Thursday, January 2, 2014

Welcome 2014! - 01 Jan 2014

The first birds of the year were a pair of Screech Owls that called from two locations near the Nature Center at Belle Isle Park on the Detroit River.  The best bird of the day, however, was this juvenile Northern Shrike that paid a momentary visit to the feeders next to the Nature Center.  Luckily, we were on the other side of the one-way glass and I was fast enough to grab a couple of nice portraits of the bird before it bolted into the underbrush looking for its next meal.

The Detroit River Christmas Bird Count is held on January 1st of each year, and this year David Boon, Patrick Jakel and I joined Allen Chartier to cover Belle Isle as part of the count circle.  With 4-8" of snow forecasted and temps to hover in the low teens, it was a cold way to start the year.  We met at the Nature Center located at the north end of the island at 7 am and promptly headed into the woods nearby to search for owls.  Initial playbacks of Saw-Whet were met with silence.  After several rounds of Screech Owl calls we finally heard a response. Weak, but audible.  The bird never came close enough to put a flashlight on it. Farther down the road we picked up a second caller, and possibly a third.  Attempts to rouse a Great Horned Owl failed.  Snow was falling steadily, and bone-chilling temps had me questioning whether I was over my head-cold enough to do this...

With dawn approaching we abandoned the woods and set out for the shoreline, looping the island to count waterfowl.  Inland ponds were frozen, and much of the Detroit River was infested with ever-growing sheets of ice.  Where the water was open we found huge rafts of Canvasback, Redhead, and Common Goldeneye with the occasional Ring-necked Duck and Common Merganser.  I managed to find a female Long-tailed Duck among a string of Goldeneye.  Blue Jays and European Starlings were about the only other birds active with the driving winds and snow now pelting us.

Toward the south end of the island we found fewer ducks, and literally NO gulls, so I turned my scope on a flock of Dark-eyed Juncos and American Tree Sparrows foraging in the grasses near one of the small gardens.  Allen, David and Patrick were concentrating on finding a scoter or Snowy Owl on or near the ice flows (they would dip).  Incidentally, one Snowy Owl was reported on the river in front of the Renaissance Center by the Windsor CBC, so it may count for ours?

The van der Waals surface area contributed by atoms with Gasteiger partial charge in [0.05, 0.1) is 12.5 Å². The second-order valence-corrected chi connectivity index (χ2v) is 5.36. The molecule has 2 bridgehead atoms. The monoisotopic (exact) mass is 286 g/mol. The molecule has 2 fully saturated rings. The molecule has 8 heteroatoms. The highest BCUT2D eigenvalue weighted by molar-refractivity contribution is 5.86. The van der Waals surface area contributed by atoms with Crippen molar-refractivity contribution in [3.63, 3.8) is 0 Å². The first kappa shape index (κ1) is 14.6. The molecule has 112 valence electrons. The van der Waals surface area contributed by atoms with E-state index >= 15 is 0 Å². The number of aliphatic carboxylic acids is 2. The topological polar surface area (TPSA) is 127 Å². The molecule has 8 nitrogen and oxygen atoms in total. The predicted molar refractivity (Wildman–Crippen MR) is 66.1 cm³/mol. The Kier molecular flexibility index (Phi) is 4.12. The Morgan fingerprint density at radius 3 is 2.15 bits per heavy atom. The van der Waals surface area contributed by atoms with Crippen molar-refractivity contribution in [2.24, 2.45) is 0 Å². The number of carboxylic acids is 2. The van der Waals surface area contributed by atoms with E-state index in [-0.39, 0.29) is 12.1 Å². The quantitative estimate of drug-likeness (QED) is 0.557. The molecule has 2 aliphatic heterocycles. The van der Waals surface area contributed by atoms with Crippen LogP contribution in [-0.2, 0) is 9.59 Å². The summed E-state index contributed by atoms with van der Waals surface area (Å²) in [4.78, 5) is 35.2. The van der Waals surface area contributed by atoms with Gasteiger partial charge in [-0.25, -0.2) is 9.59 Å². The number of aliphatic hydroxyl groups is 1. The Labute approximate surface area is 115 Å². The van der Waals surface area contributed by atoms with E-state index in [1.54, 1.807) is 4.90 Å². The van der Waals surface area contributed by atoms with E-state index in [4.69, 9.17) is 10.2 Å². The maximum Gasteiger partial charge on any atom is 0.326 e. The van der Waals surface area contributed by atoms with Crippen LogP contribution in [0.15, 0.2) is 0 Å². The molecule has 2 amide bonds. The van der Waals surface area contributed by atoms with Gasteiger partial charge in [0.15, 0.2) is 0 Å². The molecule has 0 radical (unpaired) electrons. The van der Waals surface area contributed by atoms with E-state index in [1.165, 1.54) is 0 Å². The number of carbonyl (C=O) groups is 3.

Along the east side of the island the winds were a bit calmer, but temps were hovering near 12 degrees Farenheit.  I managed to get a few digiscoped images of some Bufflehead floating near shore, but would curse myself for leaving the D7100 in the car - a pair of Bald Eagles quietly floated right over our heads.

We returned to the Nature Center and checked out the feeders.  A pair of White-crowned Sparrows were a nice find among the dozens of Dark-eyed Juncos and House Sparrows dominating the feed.  We were able to get inside to warm up and watch the feeders from behind the two-way glass.  A pair of White-crowned Sparrows, three Tufted Titmice, a single Red-winged Blackbird, and a dozen or so Mourning Doves kept us busy.  We were looking for a possible Field Sparrow, Swamp Sparrow or Fox Sparrow, but would fail.

Suddenly, everything scattered, and we expected to find a Cooper's Hawk in one of the nearby trees.  But we were astonished to find a juvenile Northern Shrike perched on a branch just a few feet from the glass.  I had to coax myself to grab some photos through the glass to record it, and got some wonderful images of the bird as it posed, then hopped, and turned around to give us a nice view from all angles.  It didn't stay long, and was gone before we knew it.  Not ten minutes earlier Allen was commenting to me that he had not seen a Northern Shrike in many years on Belle Isle, and he bands there regularly. Nice treat.

The guys would head out to walk the woods looking for a possible Saw-Whet Owl or Eastern Towhee, but I needed to head home before noon.  My head was pounding and I still had shoveling to do, so it was time to wish everyone a Happy New Year and head for home. I stopped just long enough to grab a photo of poor Judge Williams freezing his arse on this cold January morning.

Alpheus Starkey Williams Monument

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